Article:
There has been considerable disagreement about the correct spelling for this generic name. It was originally written as Ancylobothrys by Pierre in the Bull. Soc. Linn. Paris ser. 2: 91. 1898. This was considered to be a mis-spelling by many botanists and Huber, in Fl. W. Trop. Afr. 2nd ed. 2. 1963, corrected it to Ancylobotrys. This name remained in common usage for around 50 years but several recent publications have reverted to the original spelling. We also are following the original spelling since it has now been accepted in the Kew 'World Checklist of Selected Plant Families.
Ancylobotrys capensis (Oliv.) Pichon
Landolphia capensis Oliv.
Pacouria capensis (Oliv.) S.Moore
Common Name: Wild Apricot
Wild apricot is a very slow-growing, much-branched twiggy, evergreen shrub that can creep along the ground or scramble upwards to a height of 3 metres or more by clinging to other vegetation by means of tendrils[
The plant is harvested from the wild for its edible fruit, which is considerd to be the best of the genus and is much esteemed.
Some authors say the fruit are both edible and poisonous, probably referring to the milky latex in the skin that is typically poisonous in most members of the Apocynaceae[
Southern Africa - S. Africa to Botswana.
]. A characteristic species of dry bush in rocky situations, growing in grassland and bushveld, mainly on the scarp and summit of rocky outcrops or on plains with rocky ridges. Common on quartzite koppies in the north of its range[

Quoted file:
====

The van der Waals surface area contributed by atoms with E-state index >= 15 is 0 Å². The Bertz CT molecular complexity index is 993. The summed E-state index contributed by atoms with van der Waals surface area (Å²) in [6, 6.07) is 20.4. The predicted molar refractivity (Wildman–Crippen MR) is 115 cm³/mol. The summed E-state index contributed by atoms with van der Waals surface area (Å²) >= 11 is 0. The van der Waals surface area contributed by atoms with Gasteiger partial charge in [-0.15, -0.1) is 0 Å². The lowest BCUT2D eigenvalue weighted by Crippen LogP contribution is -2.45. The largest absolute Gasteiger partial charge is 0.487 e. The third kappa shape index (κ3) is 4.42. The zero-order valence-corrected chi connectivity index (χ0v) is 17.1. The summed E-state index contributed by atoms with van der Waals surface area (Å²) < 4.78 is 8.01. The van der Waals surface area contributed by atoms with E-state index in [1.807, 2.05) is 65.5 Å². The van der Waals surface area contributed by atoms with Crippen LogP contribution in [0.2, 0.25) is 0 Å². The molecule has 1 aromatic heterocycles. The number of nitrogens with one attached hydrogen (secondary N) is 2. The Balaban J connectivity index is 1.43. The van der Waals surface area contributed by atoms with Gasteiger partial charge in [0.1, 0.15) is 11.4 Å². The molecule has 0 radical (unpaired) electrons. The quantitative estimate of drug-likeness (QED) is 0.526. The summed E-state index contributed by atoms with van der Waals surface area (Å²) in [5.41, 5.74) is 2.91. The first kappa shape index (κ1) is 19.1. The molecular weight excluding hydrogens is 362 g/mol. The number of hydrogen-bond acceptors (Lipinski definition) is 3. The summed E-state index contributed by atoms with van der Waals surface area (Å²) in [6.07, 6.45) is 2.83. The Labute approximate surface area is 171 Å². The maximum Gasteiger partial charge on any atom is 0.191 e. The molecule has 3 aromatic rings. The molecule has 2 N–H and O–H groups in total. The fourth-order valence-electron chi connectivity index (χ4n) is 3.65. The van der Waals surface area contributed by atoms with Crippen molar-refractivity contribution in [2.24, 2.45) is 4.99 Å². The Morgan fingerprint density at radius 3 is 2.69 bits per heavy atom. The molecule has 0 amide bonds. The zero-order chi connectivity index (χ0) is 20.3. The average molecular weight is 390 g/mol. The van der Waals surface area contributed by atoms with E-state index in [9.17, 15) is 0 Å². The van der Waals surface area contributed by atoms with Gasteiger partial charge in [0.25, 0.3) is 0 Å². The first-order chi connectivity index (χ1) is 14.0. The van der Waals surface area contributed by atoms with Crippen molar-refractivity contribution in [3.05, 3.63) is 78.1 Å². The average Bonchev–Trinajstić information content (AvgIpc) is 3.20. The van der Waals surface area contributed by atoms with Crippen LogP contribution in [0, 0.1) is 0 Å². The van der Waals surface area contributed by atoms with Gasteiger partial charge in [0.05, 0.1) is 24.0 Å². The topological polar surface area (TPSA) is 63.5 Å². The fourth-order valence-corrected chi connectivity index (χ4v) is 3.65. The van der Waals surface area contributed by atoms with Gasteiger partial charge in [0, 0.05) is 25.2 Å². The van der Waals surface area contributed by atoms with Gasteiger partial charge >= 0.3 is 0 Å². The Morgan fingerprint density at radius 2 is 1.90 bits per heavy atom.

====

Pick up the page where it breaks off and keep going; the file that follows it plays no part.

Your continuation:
A plant of subtropical to tropical areas. Young plants can be killed by frost, but older plants are more tolerant. If the tops are killed in frosty weather, then the plant will often resprout from the base[
Prefers an acid soil[
]. Succeeds in poor, shallow soils[
The plant does have horticultural potential in large open gardens with rocky areas. If pruned back, especially in late summer, it can develop into an attractive bush-especially when in flower or when fruiting[
]. In natural rocky areas with little soil it drapes itself over rocks and the gardener who imitates this situation will have a better display[
The fruit are edible, with a refreshing, tangy flavour and can be eaten either fresh or fried. Some say that it makes a good brandy, jelly or jam and even vinegar[
]. The fruit are rounded to pear-shaped, 35 - 50 mm in diameter. They are dark green to lime-green when young, turning yellow to orange as they mature. The skin is somewhat fleshy, velvety and tough, but peels away easily. Inside are numerous seeds, varying from round to almost bean-like and embedded in the sweet-sour pulp. The fruit resembles the apricot in colour but the taste is certainly different - the flesh is tasty and slightly sour, especially close to the seed[
Seed - easily grown from fresh, clean seed collected when the fruit are ripening[
]. Make sure to clean the seeds and plant them directly into acidic leaf compost. They usually germinate quickly but can take as long as three months[
]. Young plants can be transplanted into well-drained soil in a semi-shaded situation. The branches like sun but the roots have to be kept cool-in nature they are sheltered form the heat of the sun below rocks. Unfortunately, these plants are extremely slow growers, so if you decide to plant this species you have to be very patient[
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